This weekend I’ve been at Avebury, site of Europe’s largest stone circle and various other Neolithic goings-on, on an anniversary getaway we’d booked before we knew that our politics would be imploding around us. Spending 24 hours near these amazing standing stones, I started to think about two things:
1. These things have been here for 5,000 years. They’ve seen a lot. It must have seemed like the world was ending a lot of times in those 5,000 years. And they’re still here.
2. These things took generations to build. The people who started didn’t have very sophisticated tools to hand, they didn’t even necessarily know what the finished thing was going to look like. But they started, and they built something that has endured for millennia.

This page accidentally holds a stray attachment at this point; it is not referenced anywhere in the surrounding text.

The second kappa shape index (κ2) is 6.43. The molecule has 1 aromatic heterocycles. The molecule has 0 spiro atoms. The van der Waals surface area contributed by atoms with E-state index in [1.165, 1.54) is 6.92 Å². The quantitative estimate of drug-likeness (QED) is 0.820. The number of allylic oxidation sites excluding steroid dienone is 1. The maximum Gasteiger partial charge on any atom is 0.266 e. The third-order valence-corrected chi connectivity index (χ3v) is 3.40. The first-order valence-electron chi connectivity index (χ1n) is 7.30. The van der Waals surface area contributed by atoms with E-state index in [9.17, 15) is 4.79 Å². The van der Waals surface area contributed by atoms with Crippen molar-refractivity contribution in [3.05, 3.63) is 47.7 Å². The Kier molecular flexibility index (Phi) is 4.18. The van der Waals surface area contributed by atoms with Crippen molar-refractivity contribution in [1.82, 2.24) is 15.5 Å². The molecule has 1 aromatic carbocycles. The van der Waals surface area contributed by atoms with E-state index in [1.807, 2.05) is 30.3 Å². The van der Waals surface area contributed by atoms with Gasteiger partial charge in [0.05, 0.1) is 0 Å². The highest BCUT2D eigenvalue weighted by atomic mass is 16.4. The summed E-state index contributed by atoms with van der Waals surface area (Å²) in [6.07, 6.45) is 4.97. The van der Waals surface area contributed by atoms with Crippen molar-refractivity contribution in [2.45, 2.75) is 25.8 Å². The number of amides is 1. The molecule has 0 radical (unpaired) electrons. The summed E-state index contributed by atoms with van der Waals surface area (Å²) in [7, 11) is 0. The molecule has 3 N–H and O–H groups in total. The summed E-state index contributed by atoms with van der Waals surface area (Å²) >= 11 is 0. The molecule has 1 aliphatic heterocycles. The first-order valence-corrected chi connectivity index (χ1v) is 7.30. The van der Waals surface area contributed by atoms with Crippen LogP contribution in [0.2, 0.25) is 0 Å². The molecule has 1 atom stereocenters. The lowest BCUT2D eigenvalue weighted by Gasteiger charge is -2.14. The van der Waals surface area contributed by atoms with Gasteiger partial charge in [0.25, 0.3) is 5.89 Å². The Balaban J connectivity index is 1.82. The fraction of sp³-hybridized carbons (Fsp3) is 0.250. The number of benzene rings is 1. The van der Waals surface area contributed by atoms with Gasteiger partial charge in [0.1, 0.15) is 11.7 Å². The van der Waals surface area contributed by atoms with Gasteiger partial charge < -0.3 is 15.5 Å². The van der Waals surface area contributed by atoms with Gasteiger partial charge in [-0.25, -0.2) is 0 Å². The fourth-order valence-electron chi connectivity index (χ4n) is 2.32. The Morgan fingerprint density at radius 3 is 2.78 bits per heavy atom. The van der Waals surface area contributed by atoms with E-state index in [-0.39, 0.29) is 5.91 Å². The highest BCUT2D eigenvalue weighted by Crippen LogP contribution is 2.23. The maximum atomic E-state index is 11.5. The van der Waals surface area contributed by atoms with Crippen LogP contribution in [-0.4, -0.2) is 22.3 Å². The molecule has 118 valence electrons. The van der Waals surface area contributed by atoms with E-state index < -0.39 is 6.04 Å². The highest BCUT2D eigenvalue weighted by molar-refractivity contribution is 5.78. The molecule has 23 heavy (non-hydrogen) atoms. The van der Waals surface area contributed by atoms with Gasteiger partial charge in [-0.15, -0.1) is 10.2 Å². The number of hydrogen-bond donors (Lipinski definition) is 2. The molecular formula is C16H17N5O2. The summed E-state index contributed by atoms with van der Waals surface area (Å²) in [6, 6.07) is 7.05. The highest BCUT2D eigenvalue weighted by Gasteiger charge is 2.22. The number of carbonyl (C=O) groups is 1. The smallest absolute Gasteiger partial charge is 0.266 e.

Not sure what metaphor I’m reaching for here, but basically I think what’s happening now is big, deep, potentially epoch defining. It’s not going to be fixed overnight, whether by a second referendum or by ousting Corbyn. What we do next has to come from a place of reflection, patience, collaboration – it has to be intentional and strategic, not a knee jerk desire to be doing something, to recover some of the sense of agency we’ve just lost and to feel like the world makes sense again.
Having succumbed to this tendency myself after the general election, I’m all too aware of it happening to those around me right now, and I think it’s something we need to be wary of. It can manifest in weaving comfortable stories that allow us to carry on believing all the things we thought we knew; or in throwing ourselves into campaigns or projects based more on our own emotional needs than a sober assessment of their strategic value.
At times like these, the first thing we need to do is breathe. If you’ve been immersing yourself in Facebook reaction and TV news since Thursday, maybe take a 24-hour break from politics; get some sleep; go for a walk; give your brain a bit of space before deciding how to act. Because what we do next really matters – so let’s try and get it right.